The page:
I had been in West Hollywood for about six months, and I was starting to notice that it wasn't all heaven.
Con artists, hustlers, pickpockets.
You rarely encountered Men of Color in West Hollywood; it was Anglo-white in all directions, as far as the eye could see.
And when you did see someone black or Hispanic, the clerk in the story was eyeing him suspiciously. Or the bar was charging him a cover charge of $10 ($1 for white guys). Or you overheard casual comments like "What's he doing here?"
Even my ex-boyfriend Alan, the Pentecostal Porn Star, chimed in: "I'm not racist, but I wouldn't date a black guy. I like to be the dominant partner."
So bedroom positions are based on race? Really?
I decided to educate Alan by dragging him along as I cruised for African-American men.
He agreed, but only if we went to Mugi to cruise for Asian men afterwards.
He told me that there were three "black gay bars." in Los Angeles. White guys went to the Study or the Zone, and Jewel's Catch One was black only.
So naturally, I wanted to go to Catch One.
But white guys couldn't get in, Alan protested. Or they were forced to pay an outrageous cover charge. And if you made it inside, you got such severe Attitude that you ran away sobbing.
That settled it -- we were going to catch one at Catch One!
The evening started out fine: We weren't turned away at the door, and there was no enormous cover charge. There was no more Attitude than you would get at the Rage or the Gold Coast.
We walked through a lounge area and two beautifully decorated bars, one with a dance floor. The music was all R&B, all female black vocalists: Janet Jackson, Whitney Houston, Dione Warwick, Diana Ross, Aretha Franklin, Patti LaBelle.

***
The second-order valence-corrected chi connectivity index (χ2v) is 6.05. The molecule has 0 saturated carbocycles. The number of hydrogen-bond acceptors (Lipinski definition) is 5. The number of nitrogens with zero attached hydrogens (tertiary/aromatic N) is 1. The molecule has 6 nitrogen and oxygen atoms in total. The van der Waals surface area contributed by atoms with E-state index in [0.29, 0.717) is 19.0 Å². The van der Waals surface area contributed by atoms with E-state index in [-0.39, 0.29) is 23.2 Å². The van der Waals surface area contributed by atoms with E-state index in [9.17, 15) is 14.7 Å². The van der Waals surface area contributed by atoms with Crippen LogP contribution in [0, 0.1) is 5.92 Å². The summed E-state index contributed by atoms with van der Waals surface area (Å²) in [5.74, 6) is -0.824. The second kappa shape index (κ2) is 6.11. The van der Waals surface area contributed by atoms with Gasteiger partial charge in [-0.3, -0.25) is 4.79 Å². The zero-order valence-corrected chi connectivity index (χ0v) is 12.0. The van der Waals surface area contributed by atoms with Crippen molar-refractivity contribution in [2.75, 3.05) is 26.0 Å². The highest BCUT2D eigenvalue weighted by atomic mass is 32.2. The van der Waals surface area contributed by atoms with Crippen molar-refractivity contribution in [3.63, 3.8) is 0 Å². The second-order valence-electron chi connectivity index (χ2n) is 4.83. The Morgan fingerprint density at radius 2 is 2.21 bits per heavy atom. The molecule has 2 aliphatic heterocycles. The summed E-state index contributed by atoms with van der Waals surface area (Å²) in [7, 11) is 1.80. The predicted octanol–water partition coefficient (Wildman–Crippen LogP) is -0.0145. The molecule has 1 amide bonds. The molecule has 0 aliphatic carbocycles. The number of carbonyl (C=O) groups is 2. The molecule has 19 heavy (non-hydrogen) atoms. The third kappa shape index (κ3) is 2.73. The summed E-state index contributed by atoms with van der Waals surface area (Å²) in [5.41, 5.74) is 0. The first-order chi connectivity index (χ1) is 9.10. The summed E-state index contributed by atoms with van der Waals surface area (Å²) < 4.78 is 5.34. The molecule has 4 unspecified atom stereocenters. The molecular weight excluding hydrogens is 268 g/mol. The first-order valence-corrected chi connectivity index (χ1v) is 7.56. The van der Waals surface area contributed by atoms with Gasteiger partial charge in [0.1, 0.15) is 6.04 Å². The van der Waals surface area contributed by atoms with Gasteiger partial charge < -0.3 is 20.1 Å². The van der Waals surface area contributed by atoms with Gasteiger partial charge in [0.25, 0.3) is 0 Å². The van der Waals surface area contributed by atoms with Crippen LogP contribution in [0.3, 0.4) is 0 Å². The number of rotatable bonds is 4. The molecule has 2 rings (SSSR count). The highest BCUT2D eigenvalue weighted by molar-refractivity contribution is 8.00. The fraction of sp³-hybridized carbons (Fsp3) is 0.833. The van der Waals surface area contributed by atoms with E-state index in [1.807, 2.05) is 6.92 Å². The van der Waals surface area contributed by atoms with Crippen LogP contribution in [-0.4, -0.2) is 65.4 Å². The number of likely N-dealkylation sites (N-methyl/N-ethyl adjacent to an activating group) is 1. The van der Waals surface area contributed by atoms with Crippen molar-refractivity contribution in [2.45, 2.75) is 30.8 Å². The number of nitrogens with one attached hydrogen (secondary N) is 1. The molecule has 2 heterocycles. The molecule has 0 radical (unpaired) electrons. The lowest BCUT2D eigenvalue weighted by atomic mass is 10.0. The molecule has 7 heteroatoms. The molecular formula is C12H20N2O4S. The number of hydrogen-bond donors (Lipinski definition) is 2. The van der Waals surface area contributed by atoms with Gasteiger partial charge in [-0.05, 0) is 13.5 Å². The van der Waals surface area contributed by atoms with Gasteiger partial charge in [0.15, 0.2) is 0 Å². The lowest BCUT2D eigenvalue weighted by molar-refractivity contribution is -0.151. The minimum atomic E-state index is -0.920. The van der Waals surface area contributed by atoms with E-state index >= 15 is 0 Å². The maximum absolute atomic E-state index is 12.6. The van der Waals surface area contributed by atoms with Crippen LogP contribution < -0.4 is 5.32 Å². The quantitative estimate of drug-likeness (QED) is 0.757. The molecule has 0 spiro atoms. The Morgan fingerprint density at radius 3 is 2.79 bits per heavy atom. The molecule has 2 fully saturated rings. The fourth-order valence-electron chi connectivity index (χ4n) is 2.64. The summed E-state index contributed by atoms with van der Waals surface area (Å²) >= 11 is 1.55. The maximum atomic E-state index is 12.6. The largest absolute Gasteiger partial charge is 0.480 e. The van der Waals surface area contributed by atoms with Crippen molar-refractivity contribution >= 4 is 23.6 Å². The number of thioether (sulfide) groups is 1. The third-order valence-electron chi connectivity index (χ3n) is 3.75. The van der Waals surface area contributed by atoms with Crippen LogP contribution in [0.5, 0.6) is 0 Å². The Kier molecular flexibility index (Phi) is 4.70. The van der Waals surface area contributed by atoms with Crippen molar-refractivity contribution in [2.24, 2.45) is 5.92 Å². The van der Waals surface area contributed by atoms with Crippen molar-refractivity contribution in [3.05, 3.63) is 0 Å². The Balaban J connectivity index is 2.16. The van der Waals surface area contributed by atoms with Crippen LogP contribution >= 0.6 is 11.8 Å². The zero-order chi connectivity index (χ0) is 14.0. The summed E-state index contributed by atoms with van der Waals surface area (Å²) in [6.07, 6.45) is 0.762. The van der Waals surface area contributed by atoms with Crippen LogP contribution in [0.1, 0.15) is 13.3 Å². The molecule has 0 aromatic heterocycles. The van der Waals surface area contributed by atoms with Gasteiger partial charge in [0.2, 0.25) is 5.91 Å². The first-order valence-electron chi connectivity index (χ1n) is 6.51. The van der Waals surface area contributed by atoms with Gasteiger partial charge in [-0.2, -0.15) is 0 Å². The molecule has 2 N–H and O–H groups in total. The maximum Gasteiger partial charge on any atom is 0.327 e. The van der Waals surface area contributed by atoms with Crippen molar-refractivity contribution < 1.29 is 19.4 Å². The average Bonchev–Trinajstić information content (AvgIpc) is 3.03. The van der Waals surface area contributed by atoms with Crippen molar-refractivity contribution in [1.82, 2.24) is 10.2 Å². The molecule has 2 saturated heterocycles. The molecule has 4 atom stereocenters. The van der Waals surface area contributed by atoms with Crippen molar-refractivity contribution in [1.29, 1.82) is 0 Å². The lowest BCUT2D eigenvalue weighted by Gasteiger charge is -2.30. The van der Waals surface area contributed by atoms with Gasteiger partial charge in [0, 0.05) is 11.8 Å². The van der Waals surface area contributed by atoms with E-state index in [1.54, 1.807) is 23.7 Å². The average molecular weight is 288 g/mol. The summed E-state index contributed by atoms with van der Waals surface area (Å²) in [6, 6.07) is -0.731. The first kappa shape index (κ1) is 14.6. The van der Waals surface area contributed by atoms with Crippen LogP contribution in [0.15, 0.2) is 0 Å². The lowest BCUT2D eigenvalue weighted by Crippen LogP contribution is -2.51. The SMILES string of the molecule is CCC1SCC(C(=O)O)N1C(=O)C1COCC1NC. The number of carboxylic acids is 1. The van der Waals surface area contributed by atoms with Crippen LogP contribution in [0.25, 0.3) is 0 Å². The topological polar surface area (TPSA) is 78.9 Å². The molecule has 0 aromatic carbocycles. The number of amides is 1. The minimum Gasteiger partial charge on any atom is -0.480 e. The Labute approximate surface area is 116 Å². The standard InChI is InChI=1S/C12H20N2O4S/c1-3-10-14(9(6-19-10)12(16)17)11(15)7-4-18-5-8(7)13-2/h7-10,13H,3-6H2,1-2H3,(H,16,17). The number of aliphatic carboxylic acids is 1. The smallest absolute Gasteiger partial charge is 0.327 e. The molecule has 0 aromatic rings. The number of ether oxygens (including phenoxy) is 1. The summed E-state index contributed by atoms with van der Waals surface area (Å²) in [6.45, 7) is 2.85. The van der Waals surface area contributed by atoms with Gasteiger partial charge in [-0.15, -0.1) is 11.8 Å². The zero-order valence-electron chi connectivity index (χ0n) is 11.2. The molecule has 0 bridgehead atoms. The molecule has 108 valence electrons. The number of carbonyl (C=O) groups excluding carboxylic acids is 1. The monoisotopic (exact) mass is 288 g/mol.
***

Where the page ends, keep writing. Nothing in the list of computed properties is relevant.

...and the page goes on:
After awhile, I said "Well, time to work the room!", yelling to make myself heard. When you cruised with a friend, you always split up to "work the room," or people would think you were a couple and refuse to make eye contact.
"No way!" Alan yelled into my ear. "You're not leaving me! We're the only white guys here!"
That came out startlingly loud. Everyone standing nearby overheard. One guy turned to stare at us: very tall, very muscular, shirtless, glowing with sweat from dancing. There were gold chains dangling around his neck.
He approached, and faced Alan, glaring. "Does yo' mind if I ax yo' boyfriend to dance?" he asked, in a stereotypical black accent. I saw that he had a tattoo on his chest, a rarity in 1986.
Alan paled. "Boomer's not...he's not my boyfriend."
He turned to me. "Does yo' wanna get down, white boy? The name's T, as in Thug."
We danced to "Rhythm of the Night" and "That's What Friends Are For," and then moved into the lounge for drinks and kissing.
"Sorry about the 'white boy' stuff," T said, dropping the accent. "I figured you were out looking for thugs, and I'd give you what you came for. T is actually short for Thomas."
"I kind of realized that you were putting us on."
He grinned. "So, how about dinner Thursday night? You and Alan can come down to my house, if you're not scared of South Central."
Alan didn't want to go. South Central was notorious for its gangs, drugs, and drive by shootings! We'd never make it out alive!
So I drove down by myself. 8 miles to USC, and then 8 miles south on the 110, an hour's drive in rush -hour traffic, to Manchester Avenue, a neighborhood of small houses with square fenced-in yards. Other than the bars on all the windows, you'd never know you were in a high-crime area.
Then we sat on his couch, watching The Cosby Show, Cheers, and Night Court, and talking about his job -- I forget what it was now -- and my graduate school coursework, and his childhood in South Central and mine in Rock Island. Eventually we made it into the bedroom.
T was very nice, and extremely hot, but we didn't really have a lot in common, at least not enough to entice me into another hour-long drive in rush hour traffic. So we didn't see each other again. But we stayed in contact. He's now married to an Asian guy.
By the way, in case you're wondering: Mortadella+.